Tuesday, November 29, 2011

Knee Surgery

Anyone Hungry Yet?... Seafood?

I really hoped to have some gory pictures, but knee surgery looks much more like trimming aquatic plant life in an underwater setting. How'd it go?, you inquire. Well, it went better than I could have hoped. I had some really crappy rough spots with dead cartilage cleaned up. I also had some wear spots that were better than predicted - with both bone and cartilage wearing down in perfect complimentary ways (so only minor steps taken). And then I had a pretty decent meniscus tear that took some fixin'. But, and this is a big 'but,' no microfracture required. I will be running again in three weeks rather than three months! Yay!

I have, though developed a taste for chlorine, so I plan to continue my swimming workouts through the Winter. I hope to spend a few days running and a few days swimming each week, both for recuperation and in order to enhance core strength.

Apparently when I came out of surgery I was a bit whacked. I had a couple of conversations that I don't recall. "Ahhhh, Lucas," I sighed at one point. My friend, Marisa, who was there to be my Flo Nightengale, replied, "What about Lucas?" "I was just thinking about him," I answered softly, smiling. In case you are wondering, Lucas is my ill-tempered feline (who loves me to death, but is ...oh, how to say this politely...difficult). It was an odd thing to say.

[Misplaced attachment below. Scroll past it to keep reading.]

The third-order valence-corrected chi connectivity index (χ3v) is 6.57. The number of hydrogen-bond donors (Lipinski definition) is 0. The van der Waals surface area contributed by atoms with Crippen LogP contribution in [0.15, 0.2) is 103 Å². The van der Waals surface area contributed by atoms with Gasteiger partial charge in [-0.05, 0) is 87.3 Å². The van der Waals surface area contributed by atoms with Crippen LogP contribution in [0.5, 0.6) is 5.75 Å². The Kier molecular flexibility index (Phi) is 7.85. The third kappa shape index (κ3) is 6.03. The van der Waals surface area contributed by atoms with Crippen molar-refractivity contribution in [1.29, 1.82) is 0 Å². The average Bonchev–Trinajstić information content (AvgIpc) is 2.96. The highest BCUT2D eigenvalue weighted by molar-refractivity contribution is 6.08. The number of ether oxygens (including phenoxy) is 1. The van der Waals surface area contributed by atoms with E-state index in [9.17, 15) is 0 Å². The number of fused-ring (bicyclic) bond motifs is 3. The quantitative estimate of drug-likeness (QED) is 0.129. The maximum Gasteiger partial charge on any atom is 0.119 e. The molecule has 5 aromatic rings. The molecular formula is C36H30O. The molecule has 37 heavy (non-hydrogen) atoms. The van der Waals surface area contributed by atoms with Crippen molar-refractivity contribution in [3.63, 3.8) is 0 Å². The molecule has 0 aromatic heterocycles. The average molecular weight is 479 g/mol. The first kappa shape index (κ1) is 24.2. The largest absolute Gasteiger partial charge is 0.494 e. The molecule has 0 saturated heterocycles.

Anyway, I'm not taking any of the great painkillers, because I haven't needed them. I have an ice machine pumping cold H2O over my elevated (and sexily shaved) leg. All in all, life is much better than I would've predicted it would be when I awoke this morning.

More next Sunday. Thanks to all my friends for the ridiculous amount of calls, emails, and good thoughts. I loved and felt them all.

Sunday, November 27, 2011

The Greatest (running) Story Ever Told...

The Chilly Entrance to the Riverfront Trails This Morning